Sponsored by The Elephant Project
They’re soft, fuzzy, and adorable, the kind of stuffed animals any child could instantly fall in love with. But Kiki and Tembo, a duo of dolls sold by The Elephant Project, are much more than just cuddly bedtime companions: They represent one woman’s quest to protect elephants around the world.
During a trip to Thailand several years ago, California resident Kristina McKean witnessed the intelligent, empathetic mammals being mistreated through the country’s tourism industry. An animal lover her entire life, she was appalled — a feeling that only intensified after she returned home and learned that similar situations were taking place in circuses in the United States. Driven to action, McKean started signing petitions, protesting, and spearheading social media campaigns. Eventually, though, the mother of two knew she needed to do more.
In 2017, inspired by her young daughters’ shared passion for the cause, McKean launched The Elephant Project, using her background in product development to design its flagship stuffies: Kiki, which means “new life,” and Tembo, which means “elephant” in Swahili. Each one is accompanied by a sweet poem, as well as helpful information about the company’s mission and the elephant crisis.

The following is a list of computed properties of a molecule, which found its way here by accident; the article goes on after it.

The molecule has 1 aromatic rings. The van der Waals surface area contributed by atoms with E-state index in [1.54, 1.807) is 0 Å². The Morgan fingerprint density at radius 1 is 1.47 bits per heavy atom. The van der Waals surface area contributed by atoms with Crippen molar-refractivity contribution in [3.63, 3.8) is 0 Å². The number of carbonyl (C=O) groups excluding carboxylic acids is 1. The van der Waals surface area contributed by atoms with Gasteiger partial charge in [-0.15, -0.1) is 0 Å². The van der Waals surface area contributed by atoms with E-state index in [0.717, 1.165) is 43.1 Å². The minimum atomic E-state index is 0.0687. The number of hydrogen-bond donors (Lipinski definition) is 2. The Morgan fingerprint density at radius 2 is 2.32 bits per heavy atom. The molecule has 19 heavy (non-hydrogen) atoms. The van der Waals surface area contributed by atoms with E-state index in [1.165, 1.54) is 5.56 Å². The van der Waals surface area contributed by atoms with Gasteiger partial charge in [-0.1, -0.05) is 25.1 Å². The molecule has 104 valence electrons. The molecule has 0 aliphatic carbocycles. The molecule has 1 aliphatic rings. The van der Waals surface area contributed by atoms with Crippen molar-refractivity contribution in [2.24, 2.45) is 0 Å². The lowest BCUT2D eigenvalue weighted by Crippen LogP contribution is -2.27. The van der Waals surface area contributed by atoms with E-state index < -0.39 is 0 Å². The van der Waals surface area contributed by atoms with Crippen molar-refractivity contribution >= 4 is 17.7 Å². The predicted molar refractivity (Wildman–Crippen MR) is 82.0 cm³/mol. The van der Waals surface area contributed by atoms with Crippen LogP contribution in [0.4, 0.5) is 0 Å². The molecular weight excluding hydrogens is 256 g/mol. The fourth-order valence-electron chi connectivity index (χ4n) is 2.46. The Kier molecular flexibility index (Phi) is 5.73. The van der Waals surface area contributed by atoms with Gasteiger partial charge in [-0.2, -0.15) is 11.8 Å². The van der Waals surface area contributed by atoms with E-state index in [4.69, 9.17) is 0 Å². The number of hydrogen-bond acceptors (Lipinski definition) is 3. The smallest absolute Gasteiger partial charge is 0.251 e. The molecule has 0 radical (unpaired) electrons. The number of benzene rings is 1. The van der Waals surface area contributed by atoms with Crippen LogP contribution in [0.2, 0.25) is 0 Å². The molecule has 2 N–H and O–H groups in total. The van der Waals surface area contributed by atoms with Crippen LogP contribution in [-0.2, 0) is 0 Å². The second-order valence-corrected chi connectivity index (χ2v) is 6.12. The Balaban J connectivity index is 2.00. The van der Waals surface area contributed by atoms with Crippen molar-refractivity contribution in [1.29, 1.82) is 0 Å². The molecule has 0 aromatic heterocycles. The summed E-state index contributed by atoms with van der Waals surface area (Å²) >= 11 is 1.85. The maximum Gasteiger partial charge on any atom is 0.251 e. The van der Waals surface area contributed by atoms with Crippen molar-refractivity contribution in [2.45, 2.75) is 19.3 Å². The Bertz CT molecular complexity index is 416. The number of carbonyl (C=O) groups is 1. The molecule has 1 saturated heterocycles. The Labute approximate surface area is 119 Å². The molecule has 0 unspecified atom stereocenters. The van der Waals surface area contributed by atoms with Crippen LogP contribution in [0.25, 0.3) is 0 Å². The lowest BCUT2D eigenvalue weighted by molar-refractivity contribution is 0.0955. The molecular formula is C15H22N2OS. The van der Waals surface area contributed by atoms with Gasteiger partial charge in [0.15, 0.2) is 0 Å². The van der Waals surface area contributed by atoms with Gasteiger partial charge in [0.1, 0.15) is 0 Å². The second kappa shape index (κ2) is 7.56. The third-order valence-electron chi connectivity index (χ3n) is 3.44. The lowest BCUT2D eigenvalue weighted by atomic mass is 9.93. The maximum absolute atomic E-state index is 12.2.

Best of all, 100% of the net proceeds from the dolls’ sales — or adoptions — go to organizations that rescue and rehabilitate the animals in Asia and Africa, including The Sheldrick Wildlife Trust, a sanctuary located in Nairobi National Park, and the Trunks Up Foundation, a group dedicated to protecting Asian elephants. The funds not only provide food, rescue equipment, and health services, they also allow nonprofits like the Elephant Nature Park in Thailand to buy captive elephants’ freedom from trekking and entertainment camps.
Since the project’s inception, other fuzzy friends have been added to the lineup of stuffed animals. Oba, an incredibly cute, 8-inch lion doll whose name means “king,” or “ruler,” in West African languages, helps support organizations dedicated to protecting big cats. And the newest addition, another elephant named Baby Chaba, comes with a small book that tells the story of its real-life namesake.